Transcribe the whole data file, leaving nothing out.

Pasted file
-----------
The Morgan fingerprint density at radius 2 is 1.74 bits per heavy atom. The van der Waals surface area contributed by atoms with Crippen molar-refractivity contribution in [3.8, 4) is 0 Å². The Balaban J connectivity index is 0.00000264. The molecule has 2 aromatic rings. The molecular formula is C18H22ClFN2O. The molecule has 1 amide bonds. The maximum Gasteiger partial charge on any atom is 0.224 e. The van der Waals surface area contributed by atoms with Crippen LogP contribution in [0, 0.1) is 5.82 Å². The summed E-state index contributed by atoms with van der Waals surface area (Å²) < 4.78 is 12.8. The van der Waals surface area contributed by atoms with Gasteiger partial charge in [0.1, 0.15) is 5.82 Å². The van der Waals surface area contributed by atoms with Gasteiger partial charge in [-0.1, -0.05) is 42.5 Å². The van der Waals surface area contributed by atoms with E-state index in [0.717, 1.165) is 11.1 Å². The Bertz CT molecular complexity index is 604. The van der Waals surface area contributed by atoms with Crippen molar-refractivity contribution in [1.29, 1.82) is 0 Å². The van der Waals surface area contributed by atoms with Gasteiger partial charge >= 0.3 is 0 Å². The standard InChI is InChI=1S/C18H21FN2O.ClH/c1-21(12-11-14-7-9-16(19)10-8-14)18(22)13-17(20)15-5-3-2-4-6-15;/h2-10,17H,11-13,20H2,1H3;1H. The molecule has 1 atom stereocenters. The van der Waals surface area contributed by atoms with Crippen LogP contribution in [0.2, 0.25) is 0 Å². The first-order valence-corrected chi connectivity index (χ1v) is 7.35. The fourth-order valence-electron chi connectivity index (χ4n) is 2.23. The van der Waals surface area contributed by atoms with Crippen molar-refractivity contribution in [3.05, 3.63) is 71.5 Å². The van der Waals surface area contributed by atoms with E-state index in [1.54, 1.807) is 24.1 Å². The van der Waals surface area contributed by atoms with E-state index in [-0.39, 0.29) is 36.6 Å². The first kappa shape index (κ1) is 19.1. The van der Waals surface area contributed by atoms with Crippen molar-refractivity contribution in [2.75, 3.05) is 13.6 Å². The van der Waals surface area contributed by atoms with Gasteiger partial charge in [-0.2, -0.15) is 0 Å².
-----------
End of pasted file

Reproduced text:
The Morgan fingerprint density at radius 2 is 1.74 bits per heavy atom. The van der Waals surface area contributed by atoms with Crippen molar-refractivity contribution in [3.8, 4) is 0 Å². The Balaban J connectivity index is 0.00000264. The molecule has 2 aromatic rings. The molecular formula is C18H22ClFN2O. The molecule has 1 amide bonds. The maximum Gasteiger partial charge on any atom is 0.224 e. The van der Waals surface area contributed by atoms with Crippen LogP contribution in [0, 0.1) is 5.82 Å². The summed E-state index contributed by atoms with van der Waals surface area (Å²) < 4.78 is 12.8. The van der Waals surface area contributed by atoms with Gasteiger partial charge in [0.1, 0.15) is 5.82 Å². The van der Waals surface area contributed by atoms with Gasteiger partial charge in [-0.1, -0.05) is 42.5 Å². The van der Waals surface area contributed by atoms with E-state index in [0.717, 1.165) is 11.1 Å². The Bertz CT molecular complexity index is 604. The van der Waals surface area contributed by atoms with Crippen molar-refractivity contribution in [1.29, 1.82) is 0 Å². The van der Waals surface area contributed by atoms with Gasteiger partial charge >= 0.3 is 0 Å². The standard InChI is InChI=1S/C18H21FN2O.ClH/c1-21(12-11-14-7-9-16(19)10-8-14)18(22)13-17(20)15-5-3-2-4-6-15;/h2-10,17H,11-13,20H2,1H3;1H. The molecule has 1 atom stereocenters. The van der Waals surface area contributed by atoms with Crippen LogP contribution in [0.2, 0.25) is 0 Å². The first-order valence-corrected chi connectivity index (χ1v) is 7.35. The fourth-order valence-electron chi connectivity index (χ4n) is 2.23. The van der Waals surface area contributed by atoms with Crippen molar-refractivity contribution in [3.05, 3.63) is 71.5 Å². The van der Waals surface area contributed by atoms with E-state index in [1.54, 1.807) is 24.1 Å². The van der Waals surface area contributed by atoms with E-state index in [-0.39, 0.29) is 36.6 Å². The first kappa shape index (κ1) is 19.1. The van der Waals surface area contributed by atoms with Crippen molar-refractivity contribution in [2.75, 3.05) is 13.6 Å². The van der Waals surface area contributed by atoms with Gasteiger partial charge in [-0.2, -0.15) is 0 Å².